Distributed Shared Virtual Memory
The first paper worldwide to propose the idea of distributed shared virtual memory was published by Prof. Keedy and his former research student David Abramson in early 1985:
Abramson, D.A. and Keedy, J.L. "Implementing a Large Virtual Memory in a Distributed Computing System", Proceedings of the 18th Hawaii International Conference on System Sciences, 1985, pp.515-522.
This was a natural extension of the idea of a uniform persistent virtual memory, which they had already developed in association with John Rosenberg and which had already been implemented in the Monads II and Monads-PC systems.
The basic idea is simply that communication between the nodes of a (local area) network of computers takes place implicitly via a shared virtual memory. In this shared memory all virtual addresses are unique. The actual pages can be stored on disks which can be loaded on any of the computers in the network. When a process uses virtual addresses it is not explicitly aware of the location of the disk. If a page fault occurs, it is the task of the kernel's virtual memory manager to locate the corresponding page in the network and arrange for its transfer into the main memory of the node at which the page fault occurred. Thus processes communicate with each other implicitly via virtual memory objects (files) rather than explicitly in the network. The normal unit of information transfer in the network is therefore a page.
This organization raises some interesting issues. First, how can it be arranged that addresses throughout the network are unique? The Monads solution was based on very large virtual addresses. In the local persistent virtual memory a virtual address was decomposed as follows:
In practice this was already viewed by the software as a three part address, in order to allow the page fault software rapidly to determine on whch disk the address space was located, as follows:
As a further natural extension of this scheme the software view of an address space number was further decomposed to include a field to indicate a processor numbers, as follows:
With this virtual address structure the page fault software can take the virtual address which causes a page fault and (in the best case) determine directly from the processor number part at which node the required page is stored, then this node can determine from the disk number on which of its disks the page is located, with the address space number in disk allowing the appropriate "file" on the disk to be located.
This best case assumes that a disk is always loaded at the processor which initialized it, and that the file is on the disk where it was initially created. These conditions do not always hold, of course. Solutions for such cases are discussed in:
Keedy, J.L., Brössler, P., Henskens, F.A. and Rosenberg, J. "Addressing Objects in a Very Large Distributed System", Proceedings of the IFIP Conference on Distributed Systems, Amsterdam, 1987.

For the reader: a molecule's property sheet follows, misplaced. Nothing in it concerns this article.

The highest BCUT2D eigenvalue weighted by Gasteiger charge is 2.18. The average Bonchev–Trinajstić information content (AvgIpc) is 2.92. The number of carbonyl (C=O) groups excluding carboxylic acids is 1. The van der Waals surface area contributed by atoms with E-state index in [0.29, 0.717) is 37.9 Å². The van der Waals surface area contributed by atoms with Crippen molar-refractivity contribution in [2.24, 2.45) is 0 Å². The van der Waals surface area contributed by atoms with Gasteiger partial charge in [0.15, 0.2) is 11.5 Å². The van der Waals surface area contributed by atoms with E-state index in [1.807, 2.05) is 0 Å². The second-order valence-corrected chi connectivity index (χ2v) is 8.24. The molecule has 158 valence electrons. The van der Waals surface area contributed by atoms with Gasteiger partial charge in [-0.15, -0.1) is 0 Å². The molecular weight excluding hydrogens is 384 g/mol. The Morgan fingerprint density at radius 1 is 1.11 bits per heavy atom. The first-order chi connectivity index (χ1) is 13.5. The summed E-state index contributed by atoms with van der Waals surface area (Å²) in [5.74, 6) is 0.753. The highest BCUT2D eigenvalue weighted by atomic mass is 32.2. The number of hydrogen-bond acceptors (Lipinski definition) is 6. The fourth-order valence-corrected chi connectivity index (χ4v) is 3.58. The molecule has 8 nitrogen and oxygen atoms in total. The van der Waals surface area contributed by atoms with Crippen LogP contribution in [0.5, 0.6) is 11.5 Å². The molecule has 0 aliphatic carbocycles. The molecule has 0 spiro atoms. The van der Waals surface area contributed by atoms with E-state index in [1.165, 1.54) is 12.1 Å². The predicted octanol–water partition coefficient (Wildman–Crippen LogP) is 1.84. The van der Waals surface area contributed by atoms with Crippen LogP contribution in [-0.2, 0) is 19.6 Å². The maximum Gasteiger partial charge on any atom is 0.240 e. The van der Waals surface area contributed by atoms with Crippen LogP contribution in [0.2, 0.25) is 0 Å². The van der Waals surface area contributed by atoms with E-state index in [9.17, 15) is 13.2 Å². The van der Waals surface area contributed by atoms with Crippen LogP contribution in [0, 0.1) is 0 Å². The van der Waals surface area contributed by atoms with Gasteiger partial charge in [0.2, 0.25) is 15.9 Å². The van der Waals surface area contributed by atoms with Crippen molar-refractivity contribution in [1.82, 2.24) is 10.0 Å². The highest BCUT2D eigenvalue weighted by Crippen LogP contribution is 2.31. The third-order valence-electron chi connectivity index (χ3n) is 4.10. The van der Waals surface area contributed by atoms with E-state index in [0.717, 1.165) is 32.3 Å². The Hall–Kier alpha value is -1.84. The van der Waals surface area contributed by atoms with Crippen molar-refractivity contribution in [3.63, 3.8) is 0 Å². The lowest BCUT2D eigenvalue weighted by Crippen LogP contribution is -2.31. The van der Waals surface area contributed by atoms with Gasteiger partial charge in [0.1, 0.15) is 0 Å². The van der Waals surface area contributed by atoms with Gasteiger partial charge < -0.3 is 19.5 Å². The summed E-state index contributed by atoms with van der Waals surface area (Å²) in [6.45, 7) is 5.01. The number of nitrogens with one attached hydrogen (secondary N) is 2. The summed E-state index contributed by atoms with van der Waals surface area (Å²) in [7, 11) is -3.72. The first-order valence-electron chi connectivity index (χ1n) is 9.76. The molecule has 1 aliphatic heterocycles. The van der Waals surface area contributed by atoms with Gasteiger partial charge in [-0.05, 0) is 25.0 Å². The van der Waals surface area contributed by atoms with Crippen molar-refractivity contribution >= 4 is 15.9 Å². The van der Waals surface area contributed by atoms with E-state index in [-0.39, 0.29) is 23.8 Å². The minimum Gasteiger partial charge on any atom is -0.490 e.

Virtual addresses organized in this way are potentially rather long, especially if they are to be unique as in the Monads systems in the sense that any address for any disk created by a Monads processor can be loaded onto any other Monads system, since it implies that processor numbers must not only be unique in a local area network but worldwide. For this purpose even the 60 bit addresses of the Monads-PC proved to be too short and for the Monads-MM systems it was planned to have 128 bit virtual addresses. (This problem is solved in a different way in the later S-RISC project.)
There are some other interesting problems, e.g. maintaining consistency/coherence for the pages of virtual memory which are concurrently needed at more than one node in a network. As was pointed out in the initial paper, this is similar to the cache coherence problem. There a form of the "write invlaidate" technique was described for use in Monads.
Another problem is maintaining the stability of a distributed shared virtual memory. The Monads approach to this is described in:
Henskens, F.A., Rosenberg, J. and Hannaford, M.R. "Stability in a Network of Monads-PC Computers", in Proc. International Workshop on Computer Architectures to Support Security and Persistence of Information, Springer-Verlag, pp. 246-258, 1990.
Some of the advantages of the Monads approach to distributed shared memory are as follows:
- Software above the level of the virtual memory can be developed without consideration for issues concerned with distribution. This is discussed in more detail in:
Keedy, J. L. "Is Distribution a Genuine Problem for Persistent Systems or is Addressing the Real Problem?", Proceedings of the 28th Hawaii International Conference on System Sciences, 1995, pp.695-704.
- A network configuration can easily be changed without affecting users (e.g. disks can be distributed across the nodes of a network or concentrated at specific server nodes)
- Capabilities can be transferred across the network as part of the normal paging operations. They are protected by the normal virtual memory protection mechanisms
For a much more detailed discussion of the Monads distributed shared virtual memory, see:
Henskens, F. "A Capability-Based Persistent Distributed Shared Virtual Memory", Ph.D. Thesis, University of Newcastle, N.S.W., 1991.